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Masahiro Tanaka is Yankees' 'No. 3 starter,' says GM

Brian Cashman isn't expecting Tanaka to carry the rotation in his first year in the majors.

Koji Watanabe

New York Yankees general manager Brian Cashman spoke about recently signed pitcher Masahiro Tanaka on Friday and stated that the hurler has the potential to be a "No. 3 starter," according to Andrew Marchand of ESPN.

The 25-year-old Tanaka inked a seven-year, $155 million contract in January, and expectations are sure to be huge. The deal is the largest ever given to an international player, and, coupled with Tanaka's impressive numbers in Japan (24-0, 1.27 ERA) and the pressures of pitching in New York, fans surely have high hopes for the right-hander. However, Cashman's comments on ESPN Radio aimed to temper those expectations (via Marchand):

"We view him to be a really solid, consistent No. 3 starter. If we get more than that, all the better. He's got a great deal of ability...There is definitely some unknown because of the transition."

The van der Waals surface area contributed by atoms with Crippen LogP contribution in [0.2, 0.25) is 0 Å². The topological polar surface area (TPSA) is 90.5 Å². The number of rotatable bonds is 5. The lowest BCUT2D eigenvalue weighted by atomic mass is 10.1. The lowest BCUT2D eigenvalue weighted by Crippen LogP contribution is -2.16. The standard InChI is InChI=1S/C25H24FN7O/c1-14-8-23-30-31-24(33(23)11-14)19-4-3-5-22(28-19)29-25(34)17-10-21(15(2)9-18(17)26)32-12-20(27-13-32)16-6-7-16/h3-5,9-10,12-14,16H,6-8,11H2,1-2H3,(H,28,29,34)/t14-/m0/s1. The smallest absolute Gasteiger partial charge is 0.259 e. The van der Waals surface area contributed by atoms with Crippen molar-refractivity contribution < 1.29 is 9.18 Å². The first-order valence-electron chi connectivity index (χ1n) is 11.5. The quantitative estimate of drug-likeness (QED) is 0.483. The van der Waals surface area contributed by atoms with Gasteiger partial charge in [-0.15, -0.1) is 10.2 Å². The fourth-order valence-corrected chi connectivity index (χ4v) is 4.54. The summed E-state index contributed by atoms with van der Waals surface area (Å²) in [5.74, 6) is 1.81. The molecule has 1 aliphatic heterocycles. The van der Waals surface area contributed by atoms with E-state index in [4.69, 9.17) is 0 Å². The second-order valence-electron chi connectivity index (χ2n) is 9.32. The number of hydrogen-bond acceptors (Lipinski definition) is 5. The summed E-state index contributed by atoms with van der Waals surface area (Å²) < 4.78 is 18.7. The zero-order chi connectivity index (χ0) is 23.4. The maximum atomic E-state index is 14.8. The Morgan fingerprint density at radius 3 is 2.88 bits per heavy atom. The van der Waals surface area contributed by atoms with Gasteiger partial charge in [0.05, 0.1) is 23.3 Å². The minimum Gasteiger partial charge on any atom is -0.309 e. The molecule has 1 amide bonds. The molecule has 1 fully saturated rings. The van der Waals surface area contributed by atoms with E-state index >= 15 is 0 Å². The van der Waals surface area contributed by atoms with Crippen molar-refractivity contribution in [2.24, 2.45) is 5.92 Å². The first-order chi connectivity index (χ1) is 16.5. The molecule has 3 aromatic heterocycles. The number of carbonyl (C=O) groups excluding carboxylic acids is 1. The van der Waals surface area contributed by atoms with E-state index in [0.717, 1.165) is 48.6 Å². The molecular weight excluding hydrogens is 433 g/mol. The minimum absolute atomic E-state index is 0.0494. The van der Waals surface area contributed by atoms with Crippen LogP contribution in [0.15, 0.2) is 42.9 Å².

Given the state of the Yankees' rotation, Tanaka may not need to be more than a No. 3 next season. Although CC Sabathia had an off-year in 2013, he is still only 33 years old and posted a collective 3.22 ERA (135 ERA+) in 905 innings in his first four seasons in New York; he will be relied on as the ace once again in 2014. Meanwhile, Hiroki Kuroda slots in as the No. 2 after turning in strong performances in each of the last two seasons for the Yankees. The back of the rotation is less certain, with the inconsistent Ivan Nova followed by a host of fifth-starter candidates, but the important thing for Tanaka is that he will not be expected to carry the rotation in his first year in the majors.

Cashman went on to say that he expects Tanaka to go through "some growing pains" as he becomes accustomed to pitching in a five-man major league rotation. Yu Darvish, who is often used as a comparison for Tanaka as the most recent Japanese pitching sensation to move to the U.S., struggled at times in his rookie year of 2012 before showing improvement in his sophomore campaign last year. The Yankees are no strangers to Japanese imports struggling in the majors, as past contracts given to Hideki Irabu and Kei Igawa did not yield the desired results, so providing a low-pressure environment to Tanaka could be one of their strategies to give him the best possible chance to succeed.

Cashman, via Marchand:

"No, he is not someone who is going to, in the front end of this thing, pitch in the front of the rotation."

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